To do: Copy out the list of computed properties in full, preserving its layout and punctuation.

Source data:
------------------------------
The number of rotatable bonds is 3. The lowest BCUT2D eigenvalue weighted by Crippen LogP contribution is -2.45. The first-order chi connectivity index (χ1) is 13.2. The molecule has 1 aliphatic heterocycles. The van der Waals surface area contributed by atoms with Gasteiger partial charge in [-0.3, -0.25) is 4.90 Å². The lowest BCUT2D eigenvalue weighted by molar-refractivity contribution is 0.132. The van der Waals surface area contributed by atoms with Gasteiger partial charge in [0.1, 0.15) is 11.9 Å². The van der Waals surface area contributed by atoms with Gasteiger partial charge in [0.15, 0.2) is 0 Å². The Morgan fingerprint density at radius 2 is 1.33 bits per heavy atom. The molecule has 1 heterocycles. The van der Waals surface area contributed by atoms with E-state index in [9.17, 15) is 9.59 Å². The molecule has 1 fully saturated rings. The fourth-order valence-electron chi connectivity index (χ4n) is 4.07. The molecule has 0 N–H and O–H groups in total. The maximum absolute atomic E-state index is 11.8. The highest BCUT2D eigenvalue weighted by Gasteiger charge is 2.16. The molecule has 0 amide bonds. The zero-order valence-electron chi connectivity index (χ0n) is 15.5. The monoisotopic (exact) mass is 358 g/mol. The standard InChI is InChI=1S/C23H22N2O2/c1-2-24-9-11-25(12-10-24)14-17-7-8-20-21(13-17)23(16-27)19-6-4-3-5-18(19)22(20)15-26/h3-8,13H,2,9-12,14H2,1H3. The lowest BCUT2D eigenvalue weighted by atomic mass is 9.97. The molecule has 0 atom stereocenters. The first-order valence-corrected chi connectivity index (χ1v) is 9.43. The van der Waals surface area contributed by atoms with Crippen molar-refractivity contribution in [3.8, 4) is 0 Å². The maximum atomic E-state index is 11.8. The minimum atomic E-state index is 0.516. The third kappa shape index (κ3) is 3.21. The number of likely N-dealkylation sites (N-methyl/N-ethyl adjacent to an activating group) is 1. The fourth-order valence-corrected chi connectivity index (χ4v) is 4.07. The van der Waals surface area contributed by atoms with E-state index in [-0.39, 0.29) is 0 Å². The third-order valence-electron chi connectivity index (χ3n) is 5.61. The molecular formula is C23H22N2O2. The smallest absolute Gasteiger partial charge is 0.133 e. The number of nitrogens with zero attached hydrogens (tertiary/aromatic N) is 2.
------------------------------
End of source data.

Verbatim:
The number of rotatable bonds is 3. The lowest BCUT2D eigenvalue weighted by Crippen LogP contribution is -2.45. The first-order chi connectivity index (χ1) is 13.2. The molecule has 1 aliphatic heterocycles. The van der Waals surface area contributed by atoms with Gasteiger partial charge in [-0.3, -0.25) is 4.90 Å². The lowest BCUT2D eigenvalue weighted by molar-refractivity contribution is 0.132. The van der Waals surface area contributed by atoms with Gasteiger partial charge in [0.1, 0.15) is 11.9 Å². The van der Waals surface area contributed by atoms with Gasteiger partial charge in [0.15, 0.2) is 0 Å². The Morgan fingerprint density at radius 2 is 1.33 bits per heavy atom. The molecule has 1 heterocycles. The van der Waals surface area contributed by atoms with E-state index in [9.17, 15) is 9.59 Å². The molecule has 1 fully saturated rings. The fourth-order valence-electron chi connectivity index (χ4n) is 4.07. The molecule has 0 N–H and O–H groups in total. The maximum absolute atomic E-state index is 11.8. The highest BCUT2D eigenvalue weighted by Gasteiger charge is 2.16. The molecule has 0 amide bonds. The zero-order valence-electron chi connectivity index (χ0n) is 15.5. The monoisotopic (exact) mass is 358 g/mol. The standard InChI is InChI=1S/C23H22N2O2/c1-2-24-9-11-25(12-10-24)14-17-7-8-20-21(13-17)23(16-27)19-6-4-3-5-18(19)22(20)15-26/h3-8,13H,2,9-12,14H2,1H3. The lowest BCUT2D eigenvalue weighted by atomic mass is 9.97. The molecule has 0 atom stereocenters. The first-order valence-corrected chi connectivity index (χ1v) is 9.43. The van der Waals surface area contributed by atoms with Crippen molar-refractivity contribution in [3.8, 4) is 0 Å². The maximum atomic E-state index is 11.8. The minimum atomic E-state index is 0.516. The third kappa shape index (κ3) is 3.21. The number of likely N-dealkylation sites (N-methyl/N-ethyl adjacent to an activating group) is 1. The fourth-order valence-corrected chi connectivity index (χ4v) is 4.07. The van der Waals surface area contributed by atoms with E-state index in [-0.39, 0.29) is 0 Å². The third-order valence-electron chi connectivity index (χ3n) is 5.61. The molecular formula is C23H22N2O2. The smallest absolute Gasteiger partial charge is 0.133 e. The number of nitrogens with zero attached hydrogens (tertiary/aromatic N) is 2.